Bharti Kher’s (b. 1969, England) is an art of dislocation and transience, reflecting her own, largely itinerant life. Born and raised in England, the artist moved to New Delhi in the early 1990s after her formal training in the field. Consequently, the concept of home as the location of identity and culture is constantly challenged in her body of work. In addition to an autobiographical examination of identity, Kher’s unique perspective also facilitates an outsider’s ethnographic observation of contemporary life, class and consumerism in urban India.

Presently, Kher uses the bindi, a dot indicative of the third eye worn by the Indian women on their foreheads, as a central motif in her work. Bharti Kher often refers to her mixed media works with bindis, the mass-produced, yet traditional ornaments, as “action paintings.” Painstakingly placed on the surface one-by-one to form a design, the multi-colored bindis represent custom, often inflexible, as well as the dynamic ways in which it is produced and consumed today. The artist is also known for her collection of wild and unusual resin-cast sculptures and her digital photography.

TEHRAN’S MAYOR REPLACES ADS ON ALL 1,500 CITY BILLBOARDS WITH FAMOUS ARTWORKS

“TEHRAN’S MAYOR REPLACES ADS ON ALL 1,500 CITY BILLBOARDS WITH FAMOUS ARTWORKS”

by Hannah Ghorashi via “Art News

Ghalibaf. COURTESY TEHRAN.IR

As reported by the New York Times today, Dr. Mohammad Baqer Ghalibaf, mayor of Tehran (“[and] a former Revolutionary Guards commander, retired pilot, and the loser of two presidential elections,” the article piles on neutrally) has ordered all of the city’s 1,500 billboards (a significant source of income from advertisements) to be replaced with copies of iconic works of both Western and Iranian art.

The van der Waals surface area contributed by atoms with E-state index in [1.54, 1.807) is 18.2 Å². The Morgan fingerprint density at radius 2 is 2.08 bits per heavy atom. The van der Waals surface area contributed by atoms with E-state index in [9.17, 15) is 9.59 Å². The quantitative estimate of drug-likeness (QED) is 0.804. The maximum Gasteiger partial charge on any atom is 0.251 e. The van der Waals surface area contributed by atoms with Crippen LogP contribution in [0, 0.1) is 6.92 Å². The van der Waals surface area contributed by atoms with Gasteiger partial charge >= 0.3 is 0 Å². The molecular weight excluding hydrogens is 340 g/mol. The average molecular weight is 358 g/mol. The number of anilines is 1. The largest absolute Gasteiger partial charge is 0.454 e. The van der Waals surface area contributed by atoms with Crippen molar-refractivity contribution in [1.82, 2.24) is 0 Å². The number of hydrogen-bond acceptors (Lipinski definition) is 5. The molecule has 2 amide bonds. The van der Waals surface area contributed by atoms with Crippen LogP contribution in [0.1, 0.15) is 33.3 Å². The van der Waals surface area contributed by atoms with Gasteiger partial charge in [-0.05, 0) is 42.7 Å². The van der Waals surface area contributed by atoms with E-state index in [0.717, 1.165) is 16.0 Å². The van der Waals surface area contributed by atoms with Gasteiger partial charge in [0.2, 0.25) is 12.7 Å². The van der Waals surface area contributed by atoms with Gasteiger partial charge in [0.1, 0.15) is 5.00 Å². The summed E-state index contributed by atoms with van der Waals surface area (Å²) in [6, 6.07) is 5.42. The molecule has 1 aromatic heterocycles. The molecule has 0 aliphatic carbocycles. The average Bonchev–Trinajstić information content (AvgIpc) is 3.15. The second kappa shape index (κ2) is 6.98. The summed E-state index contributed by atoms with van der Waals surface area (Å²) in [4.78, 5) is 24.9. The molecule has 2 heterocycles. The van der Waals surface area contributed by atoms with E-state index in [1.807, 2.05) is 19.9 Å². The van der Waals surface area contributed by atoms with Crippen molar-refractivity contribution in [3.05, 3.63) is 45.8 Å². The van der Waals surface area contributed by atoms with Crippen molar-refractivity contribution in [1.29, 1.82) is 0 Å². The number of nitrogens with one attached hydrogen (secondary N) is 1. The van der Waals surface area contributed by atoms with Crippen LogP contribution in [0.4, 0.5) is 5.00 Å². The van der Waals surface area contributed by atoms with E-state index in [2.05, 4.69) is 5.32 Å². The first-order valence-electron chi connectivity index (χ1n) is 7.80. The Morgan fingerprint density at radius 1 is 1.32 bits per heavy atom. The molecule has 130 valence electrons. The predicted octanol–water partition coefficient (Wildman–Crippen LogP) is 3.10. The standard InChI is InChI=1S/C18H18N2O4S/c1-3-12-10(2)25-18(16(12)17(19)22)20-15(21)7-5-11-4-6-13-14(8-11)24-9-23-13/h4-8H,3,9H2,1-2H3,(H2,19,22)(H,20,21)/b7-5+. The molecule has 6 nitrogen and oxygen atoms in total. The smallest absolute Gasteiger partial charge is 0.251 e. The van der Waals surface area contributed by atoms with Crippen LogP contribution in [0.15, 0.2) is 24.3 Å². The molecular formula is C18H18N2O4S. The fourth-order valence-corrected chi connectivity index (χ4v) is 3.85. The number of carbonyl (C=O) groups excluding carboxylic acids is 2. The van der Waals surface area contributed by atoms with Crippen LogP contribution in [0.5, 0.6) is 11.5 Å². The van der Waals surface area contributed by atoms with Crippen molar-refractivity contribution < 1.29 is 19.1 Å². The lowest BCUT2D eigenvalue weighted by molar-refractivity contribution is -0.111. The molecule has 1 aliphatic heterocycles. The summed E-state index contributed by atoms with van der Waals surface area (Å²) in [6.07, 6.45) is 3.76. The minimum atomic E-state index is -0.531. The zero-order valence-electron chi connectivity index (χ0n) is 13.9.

The project, installed almost overnight, was organized by the Organization of Beautification of Tehran, a municipal coalition created to improve appearance of parks and public areas. Mojtaba Mousavi, a representative counselor, commented to the Times, “Our people are too busy to go to museums and galleries, so we decided to turn the entire city into a huge gallery.”

Ghalibaf’s sudden zeal for visual art, the article notes, is likely politically motivated. A “canny and ambitious politician despite the two defeats,” Ghalibaf may intend to run for office in the 2016 presidential elections. Art collector and historian Hamid Taheri told the Times, “[This project] is clearly an attempt to win [the people’s] favor. I don’t mind though, it’s amazing to see art across the city.”

Now rising above the streets of Iran are images of Rembrandt paintings, photos by Henri Cartier-Bresson, and Rothko Nos. 3, 10 and 13. Also included is a reproduction of Munch’s The Scream, a choice that will no doubt strike certain residents of Tehran (“who spend hours a day on congested roads”) as empathetic.

The Iranian works, on the other hand, had been selected with far more precaution, or, to put it less euphemistically, with a censoring eye. In Mousavi’s words, “some of the more modern work could lead to objections that we wanted to avoid.”

Only pieces by deceased artists were considered, resulting in the choice of relatively tame images of Persian carpets, paintings inspired by the Book of Kings, and works by painter Bahman Mohassess, fondly known as the “Persian Picasso.”